Okta’s new Passwordless Future Report demonstrates how passwords negatively impact the security of organisations as well as the mental health of employees.
The research, which surveyed 4,000+ workers across the UK, France and the Netherlands, found that 70% workers believing biometrics would benefit the workplace.
It also revealed that the majority of hacking-based breaches are a result of reused, stolen or weak passwords. In total, 78% of respondents use an insecure method to help them remember their password, and this rises to 86% among 18-34 year olds.
Some of these memory aids include use the same passwords for multiple accounts (34%), writing them down on paper (26%), typing them on their phone or computer (17%), and using well-known passwords (6%).
Okta found that passwords play a part in the rising levels of anxiety in the workplace. The Passwordless Future Report found that 62% of respondents feel stressed or annoyed as a result of forgetting their password. This was highest in the UK (69%), compared with France (65%) and the Netherlands (53%). The average worker must remember a total of 10 passwords in everyday life, which evokes negative emotions in two-thirds of respondents (63%).
“Okta’s research clearly showed that employees can experience negative emotions and stress due to forgetting a password and that can impact not only their career but also their emotional health. And this is not due to forgetting a password but due to using an insecure method to remember passwords. Biometric technology can be promising in creating a passwordless future, but it’s essential to create an environment of trust, while ensuring privacy and personal data protection,” said Dr. Maria Bada, research associate, Cambridge University.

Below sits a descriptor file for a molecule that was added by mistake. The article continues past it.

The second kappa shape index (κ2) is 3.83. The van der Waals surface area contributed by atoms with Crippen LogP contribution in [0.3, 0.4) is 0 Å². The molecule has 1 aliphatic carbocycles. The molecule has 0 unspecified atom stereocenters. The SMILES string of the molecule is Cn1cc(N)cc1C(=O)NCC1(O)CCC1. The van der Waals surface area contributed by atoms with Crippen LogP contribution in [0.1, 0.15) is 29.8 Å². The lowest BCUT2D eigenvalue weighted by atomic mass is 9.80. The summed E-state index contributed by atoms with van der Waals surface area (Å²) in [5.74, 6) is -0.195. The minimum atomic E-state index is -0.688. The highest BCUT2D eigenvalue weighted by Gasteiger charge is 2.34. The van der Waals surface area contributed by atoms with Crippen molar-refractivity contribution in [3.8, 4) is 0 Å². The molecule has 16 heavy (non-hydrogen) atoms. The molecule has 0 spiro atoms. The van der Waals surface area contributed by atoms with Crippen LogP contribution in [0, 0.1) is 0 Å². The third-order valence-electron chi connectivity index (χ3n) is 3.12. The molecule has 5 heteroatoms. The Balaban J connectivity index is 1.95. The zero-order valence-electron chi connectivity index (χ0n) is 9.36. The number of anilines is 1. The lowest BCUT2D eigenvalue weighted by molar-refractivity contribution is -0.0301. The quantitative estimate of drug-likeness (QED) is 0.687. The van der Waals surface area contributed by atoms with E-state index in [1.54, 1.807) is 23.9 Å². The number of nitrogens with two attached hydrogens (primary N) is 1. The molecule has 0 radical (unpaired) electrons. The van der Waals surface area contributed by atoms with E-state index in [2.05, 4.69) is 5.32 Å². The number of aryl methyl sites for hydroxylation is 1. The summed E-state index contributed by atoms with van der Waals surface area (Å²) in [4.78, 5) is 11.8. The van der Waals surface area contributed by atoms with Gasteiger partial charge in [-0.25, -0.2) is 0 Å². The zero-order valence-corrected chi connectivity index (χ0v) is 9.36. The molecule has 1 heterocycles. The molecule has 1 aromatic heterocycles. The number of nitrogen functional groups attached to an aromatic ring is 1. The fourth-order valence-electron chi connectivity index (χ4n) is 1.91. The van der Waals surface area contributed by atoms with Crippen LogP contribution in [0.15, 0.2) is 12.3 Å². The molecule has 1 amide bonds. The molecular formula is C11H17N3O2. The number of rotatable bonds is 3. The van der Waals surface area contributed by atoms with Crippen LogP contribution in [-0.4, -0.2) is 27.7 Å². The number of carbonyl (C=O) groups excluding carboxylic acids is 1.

“The potential impact from forgetting a password can cause extreme levels of stress, which over time can lead to breakdown or burnout. That is due to our brains being sensitive to perceived threats. Being constantly focused on potential threats online causes us to become hypersensitive to stress. In the long term that can cause mental health problems,” warned Dr. Bada.
Okta suggests that combining methods such as biometrics and machine learning with strong authentication, can help organisations remove inadequate gateways like passwords altogether.
70% of respondents feel there are advantages to using biometric technology in the workplace. This is the highest in France (78%) and with 18-34 year olds across all regions (81%). Almost one-third (32%) feel that biometric technology could make their day-to-day life easier or reduce their stress and anxiety levels in the workplace. However, 86% of respondents have some reservations about sharing biometrics with their employers, demonstrating that workers are ready for the ease of use, but do not trust organisations to protect their data.
Todd McKinnon, CEO and co-founder of Okta concluded: “At Okta, we believe deeply in the potential for technology, and that for organisations of all sizes and industries attempting to become technology companies, trust is the new frontier. Today, businesses need to adopt technology that enables them to innovate quickly, while prioritising the security, privacy, and consent controls that help them to be trusted.
“Passwords have failed us as an authentication factor, and enterprises need to move beyond our reliance on this ineffective method. In 2019, we will see the first wave of organisations going completely passwordless and Okta’s customers will be at the forefront.”
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